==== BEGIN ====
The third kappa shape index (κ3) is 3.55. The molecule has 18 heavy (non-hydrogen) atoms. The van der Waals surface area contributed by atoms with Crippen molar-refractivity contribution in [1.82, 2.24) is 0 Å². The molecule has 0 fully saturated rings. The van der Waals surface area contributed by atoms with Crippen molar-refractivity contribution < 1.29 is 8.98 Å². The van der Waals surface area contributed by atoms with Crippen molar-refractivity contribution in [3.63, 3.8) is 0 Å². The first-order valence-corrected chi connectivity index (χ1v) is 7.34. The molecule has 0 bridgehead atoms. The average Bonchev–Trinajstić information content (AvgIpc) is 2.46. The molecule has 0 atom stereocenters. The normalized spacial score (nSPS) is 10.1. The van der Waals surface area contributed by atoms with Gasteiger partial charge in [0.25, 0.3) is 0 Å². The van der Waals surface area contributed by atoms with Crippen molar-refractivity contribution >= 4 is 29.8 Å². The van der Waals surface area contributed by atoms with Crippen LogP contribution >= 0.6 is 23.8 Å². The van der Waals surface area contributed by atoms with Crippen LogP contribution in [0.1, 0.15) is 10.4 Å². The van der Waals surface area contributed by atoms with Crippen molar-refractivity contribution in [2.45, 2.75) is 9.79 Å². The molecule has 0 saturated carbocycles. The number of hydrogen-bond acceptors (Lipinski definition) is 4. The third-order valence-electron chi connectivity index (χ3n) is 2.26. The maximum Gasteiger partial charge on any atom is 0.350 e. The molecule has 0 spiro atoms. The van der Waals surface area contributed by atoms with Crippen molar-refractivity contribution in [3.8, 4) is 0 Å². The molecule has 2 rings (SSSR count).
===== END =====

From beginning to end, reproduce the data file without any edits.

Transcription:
The third kappa shape index (κ3) is 3.55. The molecule has 18 heavy (non-hydrogen) atoms. The van der Waals surface area contributed by atoms with Crippen molar-refractivity contribution in [1.82, 2.24) is 0 Å². The molecule has 0 fully saturated rings. The van der Waals surface area contributed by atoms with Crippen molar-refractivity contribution < 1.29 is 8.98 Å². The van der Waals surface area contributed by atoms with Crippen molar-refractivity contribution in [3.63, 3.8) is 0 Å². The first-order valence-corrected chi connectivity index (χ1v) is 7.34. The molecule has 0 bridgehead atoms. The average Bonchev–Trinajstić information content (AvgIpc) is 2.46. The molecule has 0 atom stereocenters. The normalized spacial score (nSPS) is 10.1. The van der Waals surface area contributed by atoms with Gasteiger partial charge in [0.25, 0.3) is 0 Å². The van der Waals surface area contributed by atoms with Crippen molar-refractivity contribution >= 4 is 29.8 Å². The van der Waals surface area contributed by atoms with Crippen LogP contribution >= 0.6 is 23.8 Å². The van der Waals surface area contributed by atoms with Crippen LogP contribution in [0.1, 0.15) is 10.4 Å². The van der Waals surface area contributed by atoms with Crippen molar-refractivity contribution in [2.45, 2.75) is 9.79 Å². The molecule has 0 saturated carbocycles. The number of hydrogen-bond acceptors (Lipinski definition) is 4. The third-order valence-electron chi connectivity index (χ3n) is 2.26. The maximum Gasteiger partial charge on any atom is 0.350 e. The molecule has 0 spiro atoms. The van der Waals surface area contributed by atoms with Crippen molar-refractivity contribution in [3.8, 4) is 0 Å². The molecule has 2 rings (SSSR count).